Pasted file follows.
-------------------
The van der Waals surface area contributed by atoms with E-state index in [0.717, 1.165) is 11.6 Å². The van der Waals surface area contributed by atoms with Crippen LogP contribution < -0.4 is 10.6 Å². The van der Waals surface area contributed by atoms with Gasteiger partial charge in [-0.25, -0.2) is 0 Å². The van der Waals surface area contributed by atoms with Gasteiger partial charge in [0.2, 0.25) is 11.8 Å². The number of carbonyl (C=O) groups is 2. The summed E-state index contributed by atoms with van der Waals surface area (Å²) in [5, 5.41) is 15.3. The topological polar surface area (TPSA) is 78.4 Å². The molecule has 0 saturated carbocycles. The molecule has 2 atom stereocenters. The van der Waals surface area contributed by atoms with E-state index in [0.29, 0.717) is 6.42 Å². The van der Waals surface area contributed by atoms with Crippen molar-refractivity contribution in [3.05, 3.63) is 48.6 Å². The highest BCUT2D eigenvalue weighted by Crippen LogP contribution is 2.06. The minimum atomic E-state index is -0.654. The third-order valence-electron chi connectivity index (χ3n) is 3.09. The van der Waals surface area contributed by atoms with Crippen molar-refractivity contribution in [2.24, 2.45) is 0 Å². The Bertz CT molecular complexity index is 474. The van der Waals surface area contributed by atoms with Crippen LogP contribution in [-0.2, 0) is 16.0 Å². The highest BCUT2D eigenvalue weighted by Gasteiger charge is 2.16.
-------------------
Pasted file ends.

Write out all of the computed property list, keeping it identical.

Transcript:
The van der Waals surface area contributed by atoms with E-state index in [0.717, 1.165) is 11.6 Å². The van der Waals surface area contributed by atoms with Crippen LogP contribution < -0.4 is 10.6 Å². The van der Waals surface area contributed by atoms with Gasteiger partial charge in [-0.25, -0.2) is 0 Å². The van der Waals surface area contributed by atoms with Gasteiger partial charge in [0.2, 0.25) is 11.8 Å². The number of carbonyl (C=O) groups is 2. The summed E-state index contributed by atoms with van der Waals surface area (Å²) in [5, 5.41) is 15.3. The topological polar surface area (TPSA) is 78.4 Å². The molecule has 0 saturated carbocycles. The molecule has 2 atom stereocenters. The van der Waals surface area contributed by atoms with E-state index in [0.29, 0.717) is 6.42 Å². The van der Waals surface area contributed by atoms with Crippen molar-refractivity contribution in [3.05, 3.63) is 48.6 Å². The highest BCUT2D eigenvalue weighted by Crippen LogP contribution is 2.06. The minimum atomic E-state index is -0.654. The third-order valence-electron chi connectivity index (χ3n) is 3.09. The van der Waals surface area contributed by atoms with Crippen molar-refractivity contribution in [2.24, 2.45) is 0 Å². The Bertz CT molecular complexity index is 474. The van der Waals surface area contributed by atoms with Crippen LogP contribution in [-0.2, 0) is 16.0 Å². The highest BCUT2D eigenvalue weighted by Gasteiger charge is 2.16.